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  • So you want to be a sports medicine physician.

  • You like the idea of working with top athletes and helping them heal from their injuries.

  • Let's debunk the public perception myths of what it means to be a sports medicine doctor,

  • and give it to you straight.

  • This is the reality of sports medicine.

  • Dr. Jubbal, MedSchoolInsiders.com.

  • Welcome to our next installment in So You Want to Be.

  • In this series, we highlight a specific specialty within medicine, such as sports medicine,

  • and help you decide if it's a good fit for you.

  • You can find the other specialties on our So You Want to Be playlist.

  • You guys voted for it, so here it is.

  • Make sure you're subscribed if you want to vote for future episodes.

  • What is Sports Medicine?

  • Sports medicine doctors are the non-surgical musculoskeletal specialists, taking care of

  • MSK injuries for athletes and active patients.

  • Think of them as doing everything an orthopedic surgeon does without any surgery, but with

  • procedural skills.

  • While orthopedic surgeons who undergo an ortho sports medicine fellowship are the experts

  • on surgical management of MSK injuries, they are less able to address other realms of the

  • patient's needs.

  • Since most sports medicine doctors have a primary care background, most commonly family

  • medicine, they're also well suited in addressing the full spectrum of patient and athlete needs.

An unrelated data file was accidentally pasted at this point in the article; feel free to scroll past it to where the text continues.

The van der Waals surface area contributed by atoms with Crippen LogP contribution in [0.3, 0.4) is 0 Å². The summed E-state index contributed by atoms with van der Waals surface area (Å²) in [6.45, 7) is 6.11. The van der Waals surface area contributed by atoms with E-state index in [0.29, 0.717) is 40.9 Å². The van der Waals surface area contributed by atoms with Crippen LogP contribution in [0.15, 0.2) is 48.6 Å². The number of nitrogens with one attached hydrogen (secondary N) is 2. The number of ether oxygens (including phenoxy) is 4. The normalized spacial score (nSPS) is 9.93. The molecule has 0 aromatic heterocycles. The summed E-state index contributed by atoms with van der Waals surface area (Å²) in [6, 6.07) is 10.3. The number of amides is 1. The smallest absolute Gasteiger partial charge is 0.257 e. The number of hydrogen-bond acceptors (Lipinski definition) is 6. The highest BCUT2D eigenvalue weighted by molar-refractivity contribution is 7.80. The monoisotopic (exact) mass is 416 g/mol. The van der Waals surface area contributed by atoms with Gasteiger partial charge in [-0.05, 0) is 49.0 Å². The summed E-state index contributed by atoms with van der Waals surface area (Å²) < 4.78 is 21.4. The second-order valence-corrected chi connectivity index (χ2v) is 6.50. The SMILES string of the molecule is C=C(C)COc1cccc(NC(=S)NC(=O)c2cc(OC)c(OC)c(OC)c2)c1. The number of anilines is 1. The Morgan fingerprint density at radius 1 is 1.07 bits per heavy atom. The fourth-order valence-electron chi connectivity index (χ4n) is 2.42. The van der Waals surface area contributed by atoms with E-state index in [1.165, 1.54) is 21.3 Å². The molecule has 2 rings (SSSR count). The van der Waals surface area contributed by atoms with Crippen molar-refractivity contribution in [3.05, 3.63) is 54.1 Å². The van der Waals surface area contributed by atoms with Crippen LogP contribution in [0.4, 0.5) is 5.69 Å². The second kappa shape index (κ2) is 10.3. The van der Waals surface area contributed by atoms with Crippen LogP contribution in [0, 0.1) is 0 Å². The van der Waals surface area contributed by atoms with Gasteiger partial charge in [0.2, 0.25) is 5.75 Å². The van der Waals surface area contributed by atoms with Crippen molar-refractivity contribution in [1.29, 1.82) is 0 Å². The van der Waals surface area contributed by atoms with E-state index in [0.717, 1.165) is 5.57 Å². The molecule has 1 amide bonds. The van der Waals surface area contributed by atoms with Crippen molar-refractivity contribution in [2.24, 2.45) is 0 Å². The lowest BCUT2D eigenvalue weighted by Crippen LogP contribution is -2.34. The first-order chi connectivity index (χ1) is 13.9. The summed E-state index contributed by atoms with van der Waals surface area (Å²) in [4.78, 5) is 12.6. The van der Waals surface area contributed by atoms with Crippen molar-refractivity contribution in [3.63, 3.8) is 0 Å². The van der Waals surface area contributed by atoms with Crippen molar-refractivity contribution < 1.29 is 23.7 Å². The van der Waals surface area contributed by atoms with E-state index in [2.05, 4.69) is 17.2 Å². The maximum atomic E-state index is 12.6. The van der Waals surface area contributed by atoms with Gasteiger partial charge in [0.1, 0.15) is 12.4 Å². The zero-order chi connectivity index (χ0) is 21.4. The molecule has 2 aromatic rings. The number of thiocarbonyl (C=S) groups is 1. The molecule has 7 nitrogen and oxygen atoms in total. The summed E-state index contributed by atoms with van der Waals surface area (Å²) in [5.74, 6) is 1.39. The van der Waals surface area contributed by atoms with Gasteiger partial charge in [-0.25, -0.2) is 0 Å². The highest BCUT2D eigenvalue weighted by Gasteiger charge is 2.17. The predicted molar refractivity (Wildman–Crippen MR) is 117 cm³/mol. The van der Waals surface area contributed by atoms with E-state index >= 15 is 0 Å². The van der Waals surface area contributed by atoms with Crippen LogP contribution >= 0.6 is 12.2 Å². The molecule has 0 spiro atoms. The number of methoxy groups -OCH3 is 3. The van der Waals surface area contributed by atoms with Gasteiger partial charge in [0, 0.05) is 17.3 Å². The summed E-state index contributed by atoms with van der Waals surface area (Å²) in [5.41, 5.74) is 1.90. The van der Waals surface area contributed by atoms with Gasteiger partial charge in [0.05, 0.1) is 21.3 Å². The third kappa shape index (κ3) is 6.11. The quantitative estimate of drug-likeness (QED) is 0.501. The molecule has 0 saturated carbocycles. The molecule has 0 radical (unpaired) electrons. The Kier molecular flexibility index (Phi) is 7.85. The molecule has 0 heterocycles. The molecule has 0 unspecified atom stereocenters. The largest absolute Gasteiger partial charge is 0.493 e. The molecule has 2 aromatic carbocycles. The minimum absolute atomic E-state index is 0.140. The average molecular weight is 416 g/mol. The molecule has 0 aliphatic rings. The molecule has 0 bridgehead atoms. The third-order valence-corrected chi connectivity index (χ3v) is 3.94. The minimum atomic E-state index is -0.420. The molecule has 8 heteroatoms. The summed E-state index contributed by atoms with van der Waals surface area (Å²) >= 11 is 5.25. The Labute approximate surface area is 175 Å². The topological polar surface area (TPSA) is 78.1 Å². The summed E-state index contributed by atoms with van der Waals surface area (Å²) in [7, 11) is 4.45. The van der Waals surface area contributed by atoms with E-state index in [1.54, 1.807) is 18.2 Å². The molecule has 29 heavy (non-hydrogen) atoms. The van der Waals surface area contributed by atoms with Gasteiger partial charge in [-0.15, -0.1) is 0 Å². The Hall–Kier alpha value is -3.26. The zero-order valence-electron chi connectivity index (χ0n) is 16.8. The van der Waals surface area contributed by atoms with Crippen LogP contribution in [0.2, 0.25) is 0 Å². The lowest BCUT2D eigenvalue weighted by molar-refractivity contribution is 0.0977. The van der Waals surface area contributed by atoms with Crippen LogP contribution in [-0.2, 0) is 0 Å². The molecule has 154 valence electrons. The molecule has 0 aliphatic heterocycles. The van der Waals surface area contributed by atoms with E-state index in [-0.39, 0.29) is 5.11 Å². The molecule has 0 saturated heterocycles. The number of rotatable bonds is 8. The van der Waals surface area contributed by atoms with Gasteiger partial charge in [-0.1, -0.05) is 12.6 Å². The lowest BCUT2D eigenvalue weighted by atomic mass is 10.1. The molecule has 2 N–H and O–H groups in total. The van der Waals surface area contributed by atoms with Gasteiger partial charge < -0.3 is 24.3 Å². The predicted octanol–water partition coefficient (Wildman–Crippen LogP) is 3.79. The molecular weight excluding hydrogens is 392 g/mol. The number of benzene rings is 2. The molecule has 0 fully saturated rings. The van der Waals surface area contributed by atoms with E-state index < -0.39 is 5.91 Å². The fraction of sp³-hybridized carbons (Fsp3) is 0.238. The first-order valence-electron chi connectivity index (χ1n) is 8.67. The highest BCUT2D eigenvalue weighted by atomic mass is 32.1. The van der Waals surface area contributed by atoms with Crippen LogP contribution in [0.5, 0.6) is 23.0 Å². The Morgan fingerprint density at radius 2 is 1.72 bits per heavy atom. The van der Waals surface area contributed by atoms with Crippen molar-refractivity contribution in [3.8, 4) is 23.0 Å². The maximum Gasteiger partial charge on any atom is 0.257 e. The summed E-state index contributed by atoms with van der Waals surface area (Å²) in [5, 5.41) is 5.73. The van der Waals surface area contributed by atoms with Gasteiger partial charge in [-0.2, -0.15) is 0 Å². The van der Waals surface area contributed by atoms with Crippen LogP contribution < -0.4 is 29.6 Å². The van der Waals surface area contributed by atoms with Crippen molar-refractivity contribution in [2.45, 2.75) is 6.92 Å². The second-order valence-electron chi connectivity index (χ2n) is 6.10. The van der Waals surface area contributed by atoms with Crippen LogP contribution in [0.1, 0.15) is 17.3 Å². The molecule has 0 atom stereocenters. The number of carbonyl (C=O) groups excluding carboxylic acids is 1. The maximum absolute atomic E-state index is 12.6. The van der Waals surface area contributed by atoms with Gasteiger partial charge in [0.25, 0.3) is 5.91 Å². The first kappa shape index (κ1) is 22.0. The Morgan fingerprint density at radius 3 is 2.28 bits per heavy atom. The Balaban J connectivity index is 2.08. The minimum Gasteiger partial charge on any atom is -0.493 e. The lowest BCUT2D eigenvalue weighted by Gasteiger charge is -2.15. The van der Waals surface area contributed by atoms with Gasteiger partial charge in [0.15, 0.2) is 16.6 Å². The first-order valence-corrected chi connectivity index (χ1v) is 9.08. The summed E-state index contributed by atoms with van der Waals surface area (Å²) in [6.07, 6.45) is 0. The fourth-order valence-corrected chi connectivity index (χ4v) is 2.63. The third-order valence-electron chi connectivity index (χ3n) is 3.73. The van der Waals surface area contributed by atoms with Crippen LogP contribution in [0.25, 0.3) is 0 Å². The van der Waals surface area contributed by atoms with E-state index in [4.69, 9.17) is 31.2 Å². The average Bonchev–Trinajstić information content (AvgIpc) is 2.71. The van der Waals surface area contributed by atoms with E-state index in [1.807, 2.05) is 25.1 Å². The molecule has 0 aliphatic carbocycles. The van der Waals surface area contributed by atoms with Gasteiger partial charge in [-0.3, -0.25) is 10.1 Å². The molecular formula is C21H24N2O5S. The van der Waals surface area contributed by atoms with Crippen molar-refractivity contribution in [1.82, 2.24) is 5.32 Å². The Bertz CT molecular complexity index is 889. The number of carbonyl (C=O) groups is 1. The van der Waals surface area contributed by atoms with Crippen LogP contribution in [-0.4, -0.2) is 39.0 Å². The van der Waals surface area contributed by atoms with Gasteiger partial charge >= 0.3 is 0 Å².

• They serve as a single hub and point person in the patient's management, including and

  • extending beyond their MSK injuries.

  • Sports medicine physicians provide the full spectrum of care for anyone that wants to

  • be active, whether an athlete or couch to 5k jogger.

  • For example, they'll work up a young type 1 diabetic patient who is interested in playing

  • sports, or determine when an adolescent can return to contact sports after a bout of mononucleosis,

  • as to minimize splenic rupture risk.

  • The age range of patients is wide, from school age to the elderly.

  • Younger patients often break bones and experience concussions, while older patients often develop

  • arthritis and other degenerative conditions which you'll help manage.

  • Compared to other specialties, in clinic there's less continuity, and a larger turnover of

  • new patients.

  • Sports medicine doctors see a high number of new patients who have acute MSK injuries

  • rather than chronic repeat customers.

  • As their sports medicine physician, your job is to diagnose, treat, and have them back

  • to normal or self-managing long term.

  • The main exception to this rule is arthritis.

  • While not surgical, sports medicine physicians still perform plenty of procedures, including

  • diagnostic ultrasound and ultrasound guided injections for joints, tendons, nerves etc.

  • There are a few ways to categorize sports medicine.

  • Team vs Clinical A team physician is the sports medicine doctor

  • who is the provider for the athletes on a sports team.

  • For example, you could be the team doctor for a high school basketball team, watching

  • from the sidelines and taking care of any injuries that happen in the game.

  • Outside of game time, you'll be helping manage their acute and chronic injuries.